“How To Make Your Retirement Money Last” by Jane Bryant Quinn

I listen to a lot of financial gurus. I need to be honest. I don’t understand what most of them are saying. Especially the men. For some strange reason, I understand perfectly what female advisors spew. I don’t know what it is. Men, I think IMHO, speak a financial language that only other men can understand. Women, I think IMHO, speak to other women and that’s probably why I understand more what women advise than men. But it’s just a theory of mine.

book coverI watched an episode of Wealth Track, hosted by Consuelo Mack (a woman, of course) where she recently interviewed Jane Bryant Quinn (again) regarding retirement and how to make your money last for your entire retirement. You can catch this particular episode on YouTube by clicking here. (I’ll post the whole episode at the end of this post anyway) I understood every single word she said. I borrowed Quinn’s book out of the library this past weekend; I read it; I understood every single printed word also.

What we retirees have to understand, me included, is that our investing lives don’t end when we turn 65 and start collecting Social Security. We have a good twenty to thirty more years to live, while in retirement and we need to learn and understand how we are going to make our money last that long. I think we can all agree that we all are equally worried (unless we’re gazillionaires) that we could possibly run out of money in retirement if we live too long. I know my own father was very sacred about running out of money in his retirement, despite him having $8,000,000 (eight million dollars) in the bank! He used to make my sister withdraw over $50,000 cash at times and he used to spread it all out over the dining room table. It’s not funny nor is it sad. It’s a real, honest-to-goodness fear for the elderly. And I am no exception. I am starting to worry about it also as my husband’s work days are finally winding down.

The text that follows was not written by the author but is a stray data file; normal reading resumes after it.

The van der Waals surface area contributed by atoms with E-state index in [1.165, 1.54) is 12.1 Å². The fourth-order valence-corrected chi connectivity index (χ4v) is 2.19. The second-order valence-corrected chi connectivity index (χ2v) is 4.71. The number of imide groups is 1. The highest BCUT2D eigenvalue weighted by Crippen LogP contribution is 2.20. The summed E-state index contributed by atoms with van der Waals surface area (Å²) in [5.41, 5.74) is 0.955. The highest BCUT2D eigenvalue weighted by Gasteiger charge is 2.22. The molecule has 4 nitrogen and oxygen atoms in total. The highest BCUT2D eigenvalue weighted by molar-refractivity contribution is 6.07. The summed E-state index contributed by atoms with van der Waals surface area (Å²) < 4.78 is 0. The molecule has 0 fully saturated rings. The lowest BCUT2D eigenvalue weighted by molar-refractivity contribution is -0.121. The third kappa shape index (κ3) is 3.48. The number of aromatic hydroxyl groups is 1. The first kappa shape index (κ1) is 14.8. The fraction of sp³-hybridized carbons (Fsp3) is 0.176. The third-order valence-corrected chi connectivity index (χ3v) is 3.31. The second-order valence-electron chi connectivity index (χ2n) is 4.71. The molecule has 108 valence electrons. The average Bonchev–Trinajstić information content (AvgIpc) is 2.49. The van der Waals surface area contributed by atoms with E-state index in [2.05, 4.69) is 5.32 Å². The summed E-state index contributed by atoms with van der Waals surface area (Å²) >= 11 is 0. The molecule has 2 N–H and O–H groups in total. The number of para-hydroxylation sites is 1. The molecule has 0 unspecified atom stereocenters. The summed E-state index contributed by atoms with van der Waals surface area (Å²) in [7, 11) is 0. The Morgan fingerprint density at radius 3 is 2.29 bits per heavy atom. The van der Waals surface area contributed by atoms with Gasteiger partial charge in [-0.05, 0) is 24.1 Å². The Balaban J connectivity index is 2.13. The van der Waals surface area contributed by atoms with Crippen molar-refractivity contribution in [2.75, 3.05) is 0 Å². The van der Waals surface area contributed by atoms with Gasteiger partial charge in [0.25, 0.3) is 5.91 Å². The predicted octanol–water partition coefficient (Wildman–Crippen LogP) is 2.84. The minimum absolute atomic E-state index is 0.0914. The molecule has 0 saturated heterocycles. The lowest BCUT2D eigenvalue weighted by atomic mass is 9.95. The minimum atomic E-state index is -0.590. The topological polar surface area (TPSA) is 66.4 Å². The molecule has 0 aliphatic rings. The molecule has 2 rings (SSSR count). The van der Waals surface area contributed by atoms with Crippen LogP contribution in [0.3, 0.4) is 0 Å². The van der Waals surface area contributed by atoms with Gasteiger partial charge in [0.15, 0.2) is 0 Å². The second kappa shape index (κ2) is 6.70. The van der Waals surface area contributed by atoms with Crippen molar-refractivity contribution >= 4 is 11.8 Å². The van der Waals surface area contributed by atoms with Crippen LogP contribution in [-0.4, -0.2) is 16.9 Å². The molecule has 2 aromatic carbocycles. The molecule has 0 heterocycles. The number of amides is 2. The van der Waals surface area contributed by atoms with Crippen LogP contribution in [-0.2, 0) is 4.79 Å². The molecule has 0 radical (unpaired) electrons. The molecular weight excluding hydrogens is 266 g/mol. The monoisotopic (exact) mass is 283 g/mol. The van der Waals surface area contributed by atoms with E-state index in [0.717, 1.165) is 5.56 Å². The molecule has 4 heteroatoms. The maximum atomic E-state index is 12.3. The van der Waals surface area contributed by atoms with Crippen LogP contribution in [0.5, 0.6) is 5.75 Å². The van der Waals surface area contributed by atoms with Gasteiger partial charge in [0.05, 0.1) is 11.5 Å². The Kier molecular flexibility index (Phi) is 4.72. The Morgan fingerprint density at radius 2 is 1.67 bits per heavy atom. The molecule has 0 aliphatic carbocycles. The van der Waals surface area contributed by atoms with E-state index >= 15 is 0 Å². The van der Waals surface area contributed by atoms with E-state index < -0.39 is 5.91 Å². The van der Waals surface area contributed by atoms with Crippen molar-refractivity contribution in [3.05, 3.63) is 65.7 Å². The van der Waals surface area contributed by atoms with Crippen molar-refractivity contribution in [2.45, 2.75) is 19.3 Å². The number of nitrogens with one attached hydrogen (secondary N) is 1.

Quinn offers a system, called a Three Bucket Investing System that sort of makes sense to me (as in: I can understand this method!) when your weekly paycheck stops and your retirement life starts. I am NOT a professional nor am I qualified to give out financial advice. I can only write and discuss what I would do or am doing. What works for me may not work for you. I do, however, recommend that you read Quinn’s new book and watch her interview with Ms. Mack.

Most of us are old enough to know that the stock market rises and falls. We have good times. We have bad times. We have recessions. We have euphoria. We have inflation. We have stagnation. What Jane Bryant Quinn stresses, more than anything AND what all financial investors stress is” The message is that average prices for the leading stock-market index have always recovered and usually within a reasonable period of time. Individual stocks, however, do NOT necessarily recover. That’s why it is too risky to buy them.”

Your first bucket, should be made up of cash. Figure out how much cash you need to sustain you for five years (less social security, pensions and other guaranteed sources of income). This bucket is your go-to place as the stock market dips, rises, falls, whatever.

Your second bucket is for fixed income and should consist of bond funds. The bonds can be a mix of short and intermediate funds.

Your third bucket should be growth stock funds, which is very risky but needed nonetheless. Seek out a financial advisor if you must, but invest in both bond and stock funds that are low cost. You also need to set up a ratio of what percentage of your money should be invested in bonds and the remaining percentage in stocks. me personally, at my age (68) I would put 70% of my remaining money after I set up a cash account, into bonds and the remaining 30% into stock funds.

PLEASE BE ADVISED THAT I HAVE NOT DONE ANY OF THE ABOVE. EVER.